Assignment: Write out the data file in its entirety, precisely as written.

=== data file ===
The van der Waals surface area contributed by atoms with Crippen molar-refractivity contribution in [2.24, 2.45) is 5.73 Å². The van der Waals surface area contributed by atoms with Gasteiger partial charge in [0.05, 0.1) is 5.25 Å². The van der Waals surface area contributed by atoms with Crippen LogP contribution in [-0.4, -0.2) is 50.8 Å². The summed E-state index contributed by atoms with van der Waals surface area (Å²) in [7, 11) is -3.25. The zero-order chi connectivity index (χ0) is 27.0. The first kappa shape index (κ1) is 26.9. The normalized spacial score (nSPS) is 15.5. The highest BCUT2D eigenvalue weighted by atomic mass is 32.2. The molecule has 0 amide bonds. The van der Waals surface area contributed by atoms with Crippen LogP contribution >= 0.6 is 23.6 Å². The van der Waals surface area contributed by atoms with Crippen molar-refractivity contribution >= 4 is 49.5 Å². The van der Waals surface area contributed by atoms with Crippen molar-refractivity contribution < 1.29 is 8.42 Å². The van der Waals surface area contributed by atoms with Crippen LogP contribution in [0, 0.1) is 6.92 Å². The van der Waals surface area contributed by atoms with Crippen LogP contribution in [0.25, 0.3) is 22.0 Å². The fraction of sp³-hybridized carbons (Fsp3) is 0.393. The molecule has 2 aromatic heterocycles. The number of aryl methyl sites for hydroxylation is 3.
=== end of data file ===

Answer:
The van der Waals surface area contributed by atoms with Crippen molar-refractivity contribution in [2.24, 2.45) is 5.73 Å². The van der Waals surface area contributed by atoms with Gasteiger partial charge in [0.05, 0.1) is 5.25 Å². The van der Waals surface area contributed by atoms with Crippen LogP contribution in [-0.4, -0.2) is 50.8 Å². The summed E-state index contributed by atoms with van der Waals surface area (Å²) in [7, 11) is -3.25. The zero-order chi connectivity index (χ0) is 27.0. The first kappa shape index (κ1) is 26.9. The normalized spacial score (nSPS) is 15.5. The highest BCUT2D eigenvalue weighted by atomic mass is 32.2. The molecule has 0 amide bonds. The van der Waals surface area contributed by atoms with Crippen LogP contribution >= 0.6 is 23.6 Å². The van der Waals surface area contributed by atoms with Crippen molar-refractivity contribution >= 4 is 49.5 Å². The van der Waals surface area contributed by atoms with Crippen molar-refractivity contribution < 1.29 is 8.42 Å². The van der Waals surface area contributed by atoms with Crippen LogP contribution in [0, 0.1) is 6.92 Å². The van der Waals surface area contributed by atoms with Crippen LogP contribution in [0.25, 0.3) is 22.0 Å². The fraction of sp³-hybridized carbons (Fsp3) is 0.393. The molecule has 2 aromatic heterocycles. The number of aryl methyl sites for hydroxylation is 3.